Festo has released a video showing the workings of their BionicCobot, a pneumatic robot arm developed for lending a helping hand to humans at a workstation. Since it works intimately with humans, it has to be safe, producing no harmful movements, and reacting when encountering an obstacle such as an arm containing delicate human bone. This it does using pneumatics and rotary vanes.
The arm has seven degrees of freedom, three in the shoulder, one in the elbow, another in the lower arm, and two in the wrist. But you won’t find any electric motor or gears. Instead each contains a rotary vane. Compressed air pushes on both sides of the vane. If the air pressure is the same on both sides of the vane then it doesn’t rotate. But with more pressure on one side than the other, the vane rotates. This is much like in a human arm, where two muscles work together to bend the arm, one muscle contracts while the other relaxes. Together they’re referred to as an antagonistic pair. In addition, each joint has a circuit board with two pressure sensors for monitoring the joint.
Using pneumatics, if an obstacle is encountered, the pressure can be released, making it instantly safe. And air being compressible, the joint can behave like a spring, further adding to the safeness. By controlling the pressure, the spring can be made more or less tense.
One of the smash hits of the 1970s arcade was Atari’s Lunar Lander. A landing craft in orbit around a moon would descend slowly towards the surface, and through attitude and thrust controls the player had the aim of bringing it safely in to land. Many a quarter would have been poured into the slot by eager gamers wanting to demonstrate their suitability for astronaut service.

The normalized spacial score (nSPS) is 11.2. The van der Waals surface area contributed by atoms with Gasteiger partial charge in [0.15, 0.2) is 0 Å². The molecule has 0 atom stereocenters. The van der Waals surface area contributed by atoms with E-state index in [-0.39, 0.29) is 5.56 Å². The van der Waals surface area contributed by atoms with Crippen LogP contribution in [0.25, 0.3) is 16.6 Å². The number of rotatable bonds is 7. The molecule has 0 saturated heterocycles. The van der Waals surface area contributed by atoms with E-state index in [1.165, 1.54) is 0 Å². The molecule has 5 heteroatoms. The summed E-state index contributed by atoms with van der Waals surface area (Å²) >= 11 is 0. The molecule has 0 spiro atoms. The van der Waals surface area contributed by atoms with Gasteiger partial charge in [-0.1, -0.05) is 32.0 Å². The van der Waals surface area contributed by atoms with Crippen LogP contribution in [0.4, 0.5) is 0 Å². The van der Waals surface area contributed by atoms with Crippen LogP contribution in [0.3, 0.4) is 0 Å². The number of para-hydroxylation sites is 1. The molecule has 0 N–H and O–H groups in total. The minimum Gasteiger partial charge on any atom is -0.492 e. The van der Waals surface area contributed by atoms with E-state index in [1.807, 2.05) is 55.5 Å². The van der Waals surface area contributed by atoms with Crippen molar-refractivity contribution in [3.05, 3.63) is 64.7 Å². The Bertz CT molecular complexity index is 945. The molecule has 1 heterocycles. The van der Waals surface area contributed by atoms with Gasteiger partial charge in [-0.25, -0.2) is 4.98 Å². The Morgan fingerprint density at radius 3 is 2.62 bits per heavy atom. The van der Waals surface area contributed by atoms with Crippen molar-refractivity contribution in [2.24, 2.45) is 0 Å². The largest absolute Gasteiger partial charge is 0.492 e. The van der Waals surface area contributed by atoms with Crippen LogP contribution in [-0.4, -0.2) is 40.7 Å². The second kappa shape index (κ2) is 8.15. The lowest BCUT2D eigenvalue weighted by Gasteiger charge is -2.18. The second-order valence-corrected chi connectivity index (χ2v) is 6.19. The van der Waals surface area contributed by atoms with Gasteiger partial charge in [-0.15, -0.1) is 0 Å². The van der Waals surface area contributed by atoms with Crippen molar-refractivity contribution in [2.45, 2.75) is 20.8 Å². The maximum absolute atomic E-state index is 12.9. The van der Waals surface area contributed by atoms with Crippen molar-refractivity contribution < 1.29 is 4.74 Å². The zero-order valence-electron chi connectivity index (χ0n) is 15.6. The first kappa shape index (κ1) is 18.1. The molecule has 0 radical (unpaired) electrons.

It was to this game that [Chris Fenton] turned when he was looking for inspiration for the 2016 NYCResistor Interactive show, and the result was a Lunar Lander game with a difference, one in which the gameplay was enacted through a physical lander and lunar surface. In this case the moon in question is a papier-mâché-covered inflatable ball, and the lander is a 3D-printed model on the end of a lead screw. Control is provided by an Arduino, with a rough facsimile of the original control panel and a set of microswitches on the model to detect a crash or a safe landing.